Breakfast breads come in all shapes and sizes, long like baguettes, short like buns, round like rolls, flat like baps. Every region has its colloquial name for this bread, but generally its purpose is the same.
It acts as a container for a hearty breakfast.
The breakfast bap is claimed by the Scots, but they are not alone.
In the south-east of England, railway station buffets and cafes offer a selection of grilled bacon and sausages in large round flat breads called huffa to hurried travellers and early workers.
One such cafe sits to the back of the London platform at Manningtree station in Essex, a stone’s throw from the county border with Suffolk. Here they serve a soft flat bread called a huffa, which the customer orders with a choice of breakfast foods, to eat in or take away.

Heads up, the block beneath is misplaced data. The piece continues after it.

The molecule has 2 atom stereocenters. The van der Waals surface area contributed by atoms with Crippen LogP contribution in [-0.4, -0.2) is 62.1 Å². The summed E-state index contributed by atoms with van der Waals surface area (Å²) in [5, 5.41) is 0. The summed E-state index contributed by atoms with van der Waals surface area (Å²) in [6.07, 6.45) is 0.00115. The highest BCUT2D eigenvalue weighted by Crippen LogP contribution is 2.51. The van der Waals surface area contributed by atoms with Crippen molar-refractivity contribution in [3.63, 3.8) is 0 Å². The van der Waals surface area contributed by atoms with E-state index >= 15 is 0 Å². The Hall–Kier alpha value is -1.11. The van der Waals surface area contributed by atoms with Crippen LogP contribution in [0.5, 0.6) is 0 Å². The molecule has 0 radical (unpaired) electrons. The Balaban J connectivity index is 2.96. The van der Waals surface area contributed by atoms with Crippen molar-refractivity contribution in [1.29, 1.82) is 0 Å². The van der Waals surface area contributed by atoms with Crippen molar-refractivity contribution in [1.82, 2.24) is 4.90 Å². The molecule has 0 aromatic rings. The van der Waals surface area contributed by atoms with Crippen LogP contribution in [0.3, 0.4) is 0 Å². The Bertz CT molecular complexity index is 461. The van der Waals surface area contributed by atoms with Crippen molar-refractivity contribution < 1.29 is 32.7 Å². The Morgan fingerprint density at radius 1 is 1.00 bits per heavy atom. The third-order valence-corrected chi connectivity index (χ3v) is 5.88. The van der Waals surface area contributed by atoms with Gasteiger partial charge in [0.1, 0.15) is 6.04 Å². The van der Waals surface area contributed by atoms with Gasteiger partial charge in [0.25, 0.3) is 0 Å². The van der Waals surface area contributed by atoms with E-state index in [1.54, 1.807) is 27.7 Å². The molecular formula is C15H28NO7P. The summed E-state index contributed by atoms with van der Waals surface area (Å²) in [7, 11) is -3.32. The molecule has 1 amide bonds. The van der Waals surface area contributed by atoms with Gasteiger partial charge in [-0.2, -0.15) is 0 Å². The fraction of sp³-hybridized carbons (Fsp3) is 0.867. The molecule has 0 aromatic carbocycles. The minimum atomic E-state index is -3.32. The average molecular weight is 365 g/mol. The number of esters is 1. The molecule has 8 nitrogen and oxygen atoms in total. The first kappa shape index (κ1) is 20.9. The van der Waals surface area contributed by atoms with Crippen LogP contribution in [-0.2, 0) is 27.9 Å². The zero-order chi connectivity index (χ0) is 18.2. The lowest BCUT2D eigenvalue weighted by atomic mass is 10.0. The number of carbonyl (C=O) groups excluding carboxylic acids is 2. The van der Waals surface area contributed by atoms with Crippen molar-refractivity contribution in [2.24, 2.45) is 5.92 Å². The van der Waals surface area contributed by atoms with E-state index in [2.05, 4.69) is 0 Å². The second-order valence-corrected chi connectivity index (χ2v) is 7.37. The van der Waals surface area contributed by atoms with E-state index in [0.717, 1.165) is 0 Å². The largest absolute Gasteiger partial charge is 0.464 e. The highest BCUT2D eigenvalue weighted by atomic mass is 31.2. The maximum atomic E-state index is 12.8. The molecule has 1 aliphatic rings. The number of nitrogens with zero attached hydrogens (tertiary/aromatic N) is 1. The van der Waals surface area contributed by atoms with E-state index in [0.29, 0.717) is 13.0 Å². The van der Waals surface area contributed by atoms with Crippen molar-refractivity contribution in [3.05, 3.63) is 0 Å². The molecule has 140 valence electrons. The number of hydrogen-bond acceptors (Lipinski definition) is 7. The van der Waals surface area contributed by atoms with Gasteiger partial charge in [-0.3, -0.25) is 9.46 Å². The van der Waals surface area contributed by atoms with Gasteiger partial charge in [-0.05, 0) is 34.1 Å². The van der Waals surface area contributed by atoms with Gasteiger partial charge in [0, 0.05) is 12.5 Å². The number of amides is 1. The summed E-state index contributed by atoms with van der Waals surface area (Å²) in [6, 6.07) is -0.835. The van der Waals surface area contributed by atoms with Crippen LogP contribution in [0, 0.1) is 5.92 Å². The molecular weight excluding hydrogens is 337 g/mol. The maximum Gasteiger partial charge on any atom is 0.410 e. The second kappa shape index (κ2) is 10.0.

This is the huffa, one of its kind!
- 450 g strong white flour, warmed
- 280 ml milk, warmed
- 25 g yeast
- 15 ml milk, for glazing
- 15 g salt
Sieve flour and salt into a large bowl, dry whisk and put in a warm place for a couple of hours.
Heat milk to 38°C.
Dissolve yeast in two tablespoons of the milk.
Pour remaining milk and yeast liquid into the flour, form into a ball of dough, fold out onto a floured surface, knead for 15 minutes.
Leave for an hour, degas, leave for another hour, cut into 12 equal pieces, shape into flat rounds and place on two warmed baking trays dusted with flour. Leave to rise for 30 minutes.
Desired dough temperature 25°C.
Preheat oven to 220°C.
Bake for 20 minutes.
Place on a wire rack, brush surface with milk. When the milk has dried on the surface, dust lightly with a sprinkling of flour.